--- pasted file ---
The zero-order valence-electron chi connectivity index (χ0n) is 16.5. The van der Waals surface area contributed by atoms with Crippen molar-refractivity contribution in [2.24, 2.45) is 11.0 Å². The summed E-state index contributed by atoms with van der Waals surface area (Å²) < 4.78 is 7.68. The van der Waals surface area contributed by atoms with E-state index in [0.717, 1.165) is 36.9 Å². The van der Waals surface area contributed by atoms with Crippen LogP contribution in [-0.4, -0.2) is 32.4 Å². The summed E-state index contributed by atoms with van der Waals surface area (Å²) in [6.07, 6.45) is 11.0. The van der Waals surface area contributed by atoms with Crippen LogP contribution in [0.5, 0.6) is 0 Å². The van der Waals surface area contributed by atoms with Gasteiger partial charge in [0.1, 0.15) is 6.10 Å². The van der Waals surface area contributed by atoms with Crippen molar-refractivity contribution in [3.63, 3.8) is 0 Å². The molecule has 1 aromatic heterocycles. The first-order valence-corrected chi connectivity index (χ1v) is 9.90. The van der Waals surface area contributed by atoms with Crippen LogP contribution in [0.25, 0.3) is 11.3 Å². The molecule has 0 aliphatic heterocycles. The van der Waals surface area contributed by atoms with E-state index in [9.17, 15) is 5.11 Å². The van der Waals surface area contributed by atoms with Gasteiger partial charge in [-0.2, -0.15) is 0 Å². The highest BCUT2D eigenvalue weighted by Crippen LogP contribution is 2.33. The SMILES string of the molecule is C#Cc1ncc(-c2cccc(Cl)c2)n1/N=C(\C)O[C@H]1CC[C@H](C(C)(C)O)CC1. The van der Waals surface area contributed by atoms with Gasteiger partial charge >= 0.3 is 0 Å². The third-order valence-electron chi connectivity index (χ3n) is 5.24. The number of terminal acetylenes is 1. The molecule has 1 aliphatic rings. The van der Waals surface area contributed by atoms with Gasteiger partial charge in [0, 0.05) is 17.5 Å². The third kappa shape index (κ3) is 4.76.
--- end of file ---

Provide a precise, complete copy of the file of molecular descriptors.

The zero-order valence-electron chi connectivity index (χ0n) is 16.5. The van der Waals surface area contributed by atoms with Crippen molar-refractivity contribution in [2.24, 2.45) is 11.0 Å². The summed E-state index contributed by atoms with van der Waals surface area (Å²) < 4.78 is 7.68. The van der Waals surface area contributed by atoms with E-state index in [0.717, 1.165) is 36.9 Å². The van der Waals surface area contributed by atoms with Crippen LogP contribution in [-0.4, -0.2) is 32.4 Å². The summed E-state index contributed by atoms with van der Waals surface area (Å²) in [6.07, 6.45) is 11.0. The van der Waals surface area contributed by atoms with Crippen LogP contribution in [0.5, 0.6) is 0 Å². The van der Waals surface area contributed by atoms with Gasteiger partial charge in [0.1, 0.15) is 6.10 Å². The van der Waals surface area contributed by atoms with Crippen molar-refractivity contribution in [3.63, 3.8) is 0 Å². The molecule has 1 aromatic heterocycles. The first-order valence-corrected chi connectivity index (χ1v) is 9.90. The van der Waals surface area contributed by atoms with Crippen LogP contribution in [0.25, 0.3) is 11.3 Å². The molecule has 0 aliphatic heterocycles. The van der Waals surface area contributed by atoms with E-state index in [9.17, 15) is 5.11 Å². The van der Waals surface area contributed by atoms with Gasteiger partial charge in [-0.2, -0.15) is 0 Å². The highest BCUT2D eigenvalue weighted by Crippen LogP contribution is 2.33. The SMILES string of the molecule is C#Cc1ncc(-c2cccc(Cl)c2)n1/N=C(\C)O[C@H]1CC[C@H](C(C)(C)O)CC1. The van der Waals surface area contributed by atoms with Gasteiger partial charge >= 0.3 is 0 Å². The third-order valence-electron chi connectivity index (χ3n) is 5.24. The number of terminal acetylenes is 1. The molecule has 1 aliphatic rings. The van der Waals surface area contributed by atoms with Gasteiger partial charge in [0, 0.05) is 17.5 Å². The third kappa shape index (κ3) is 4.76.